Perhaps a testament to that might be the fact the Siesta Key Observer, formerly the Pelican Press, has published for 48 years; Longboat Observer, 39 years; Business Observer, 20 years; East County Observer, 19 years; Sarasota Observer, 14 years. We would not have existed this long with shoddy, unreliable, unverified reporting.

You have heard the saying: “Content is king.” We believe that. We believe the news and information we publish in print and online must be useful and relevant to your lives. Our information must perform such a satisfactory job for you that you choose us to be a part of your lives over an alternative.

To that end, when you think of all the choices you have on the internet and social media, we try to provide reliable news and information that you're not likely to find or obtain anywhere else — especially not from the mainstream media. In our community papers, we are focused entirely on, as we say: “You. Your Neighbors. Your Neighborhood.”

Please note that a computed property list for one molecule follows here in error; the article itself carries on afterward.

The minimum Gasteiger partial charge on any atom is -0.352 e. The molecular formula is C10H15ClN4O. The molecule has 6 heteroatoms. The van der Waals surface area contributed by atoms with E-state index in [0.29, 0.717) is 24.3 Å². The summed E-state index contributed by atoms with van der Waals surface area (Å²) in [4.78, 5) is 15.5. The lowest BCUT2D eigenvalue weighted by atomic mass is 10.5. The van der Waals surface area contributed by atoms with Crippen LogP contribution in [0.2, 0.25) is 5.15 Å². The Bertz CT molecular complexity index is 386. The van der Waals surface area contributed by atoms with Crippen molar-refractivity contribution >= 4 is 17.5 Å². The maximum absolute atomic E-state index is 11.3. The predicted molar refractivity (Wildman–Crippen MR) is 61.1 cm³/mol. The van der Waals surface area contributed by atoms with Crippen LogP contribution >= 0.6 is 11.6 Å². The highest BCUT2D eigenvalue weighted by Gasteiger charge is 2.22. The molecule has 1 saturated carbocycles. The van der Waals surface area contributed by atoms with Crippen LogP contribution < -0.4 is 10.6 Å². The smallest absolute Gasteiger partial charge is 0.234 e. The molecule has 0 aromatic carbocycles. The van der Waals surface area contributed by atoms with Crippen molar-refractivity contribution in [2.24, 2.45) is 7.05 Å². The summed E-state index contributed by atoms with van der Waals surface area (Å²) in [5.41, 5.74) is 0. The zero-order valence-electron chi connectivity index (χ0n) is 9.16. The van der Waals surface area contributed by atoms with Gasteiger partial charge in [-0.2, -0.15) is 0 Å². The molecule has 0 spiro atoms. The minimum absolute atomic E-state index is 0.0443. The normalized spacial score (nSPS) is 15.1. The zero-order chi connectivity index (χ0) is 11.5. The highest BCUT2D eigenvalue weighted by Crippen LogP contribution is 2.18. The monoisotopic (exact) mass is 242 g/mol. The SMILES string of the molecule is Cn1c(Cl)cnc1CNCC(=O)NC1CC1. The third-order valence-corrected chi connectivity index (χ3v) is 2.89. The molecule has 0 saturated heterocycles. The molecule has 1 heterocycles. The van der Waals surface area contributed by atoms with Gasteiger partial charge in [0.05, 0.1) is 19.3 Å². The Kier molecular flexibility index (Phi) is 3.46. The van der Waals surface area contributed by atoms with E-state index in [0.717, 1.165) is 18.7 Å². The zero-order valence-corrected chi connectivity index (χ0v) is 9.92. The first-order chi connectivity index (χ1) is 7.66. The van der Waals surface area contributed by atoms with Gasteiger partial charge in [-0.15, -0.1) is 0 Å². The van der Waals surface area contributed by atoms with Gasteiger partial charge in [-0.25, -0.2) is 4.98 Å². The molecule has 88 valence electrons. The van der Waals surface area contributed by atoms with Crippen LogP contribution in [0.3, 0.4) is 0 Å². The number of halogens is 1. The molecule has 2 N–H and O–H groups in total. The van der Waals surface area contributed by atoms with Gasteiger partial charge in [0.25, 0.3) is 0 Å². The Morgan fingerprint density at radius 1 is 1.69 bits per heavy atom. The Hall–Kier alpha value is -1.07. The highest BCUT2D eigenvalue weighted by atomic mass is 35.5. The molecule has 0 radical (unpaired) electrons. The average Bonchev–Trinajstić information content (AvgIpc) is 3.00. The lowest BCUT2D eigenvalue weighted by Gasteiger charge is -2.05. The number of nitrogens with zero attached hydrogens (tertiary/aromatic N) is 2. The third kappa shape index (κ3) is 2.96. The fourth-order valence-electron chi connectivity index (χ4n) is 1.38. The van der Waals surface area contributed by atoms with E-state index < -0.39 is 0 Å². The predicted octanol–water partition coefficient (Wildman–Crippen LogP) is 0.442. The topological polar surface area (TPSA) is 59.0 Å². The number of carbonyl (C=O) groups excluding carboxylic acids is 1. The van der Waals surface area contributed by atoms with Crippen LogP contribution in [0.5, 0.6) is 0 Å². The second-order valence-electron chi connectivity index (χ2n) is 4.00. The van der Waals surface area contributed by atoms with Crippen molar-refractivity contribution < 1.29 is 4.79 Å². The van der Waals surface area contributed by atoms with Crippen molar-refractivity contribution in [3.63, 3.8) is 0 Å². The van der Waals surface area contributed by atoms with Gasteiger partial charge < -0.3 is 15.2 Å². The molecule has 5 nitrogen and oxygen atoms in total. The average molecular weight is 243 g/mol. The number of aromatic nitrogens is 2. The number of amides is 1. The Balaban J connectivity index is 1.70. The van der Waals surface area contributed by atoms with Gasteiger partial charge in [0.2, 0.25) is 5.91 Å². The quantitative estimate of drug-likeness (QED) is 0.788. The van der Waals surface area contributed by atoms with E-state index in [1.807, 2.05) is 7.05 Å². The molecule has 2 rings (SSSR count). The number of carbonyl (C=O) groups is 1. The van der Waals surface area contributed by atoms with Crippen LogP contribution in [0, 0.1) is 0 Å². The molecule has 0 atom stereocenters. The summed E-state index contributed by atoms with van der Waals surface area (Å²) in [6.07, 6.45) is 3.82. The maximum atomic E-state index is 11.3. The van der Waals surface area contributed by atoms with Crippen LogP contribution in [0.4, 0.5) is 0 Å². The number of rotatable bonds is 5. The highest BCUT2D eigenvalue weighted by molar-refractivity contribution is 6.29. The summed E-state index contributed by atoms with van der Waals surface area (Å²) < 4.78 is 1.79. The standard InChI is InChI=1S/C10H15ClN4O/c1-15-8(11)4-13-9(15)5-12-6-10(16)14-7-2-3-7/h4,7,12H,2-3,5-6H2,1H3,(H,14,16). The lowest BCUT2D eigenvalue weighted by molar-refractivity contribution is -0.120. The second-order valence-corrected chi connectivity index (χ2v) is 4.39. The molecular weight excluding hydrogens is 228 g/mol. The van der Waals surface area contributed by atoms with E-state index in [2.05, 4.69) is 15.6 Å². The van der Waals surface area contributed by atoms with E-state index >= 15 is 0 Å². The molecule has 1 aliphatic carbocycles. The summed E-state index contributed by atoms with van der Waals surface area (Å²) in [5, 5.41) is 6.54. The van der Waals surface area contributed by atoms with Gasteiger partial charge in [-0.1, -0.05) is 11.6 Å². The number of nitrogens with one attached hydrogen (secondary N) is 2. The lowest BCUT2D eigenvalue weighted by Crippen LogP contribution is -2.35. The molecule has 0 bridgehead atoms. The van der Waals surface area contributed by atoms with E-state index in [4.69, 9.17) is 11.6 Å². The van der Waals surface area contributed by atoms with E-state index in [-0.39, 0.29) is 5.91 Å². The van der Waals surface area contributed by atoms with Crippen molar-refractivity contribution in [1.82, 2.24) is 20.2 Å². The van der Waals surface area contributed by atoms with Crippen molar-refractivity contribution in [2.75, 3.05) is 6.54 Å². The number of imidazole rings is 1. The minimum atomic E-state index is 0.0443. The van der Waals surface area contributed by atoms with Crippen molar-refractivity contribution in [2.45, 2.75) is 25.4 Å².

In the Business Observer, we focus entirely on providing business news and information for serious business owners and businesspeople. Our motto is to report: “What the boss needs to know.”

Where else can you consistently go to find reliable news and information about:

• A new community bank coming to Sarasota in 2018. It will make it just the third community bank in the area given the past decade's trend of consolidation;
• How the business community from Polk to Collier counties adjusted and adapted post-Hurricane Irma;
• How Florida House Speaker Richard Corcoran rose to power, and what his agenda for business and the state's economy is during his term;
• The top 40 business leaders under 40 years old in the Gulf Coast region; and
• How Lickity Splits Ice Cream went from a startup family business to a deal as an official vendor at Amalie Arena.
• Why new office development continues to lag, despite declining vacancies, rising rental rates and a growing pool of white-collar jobs;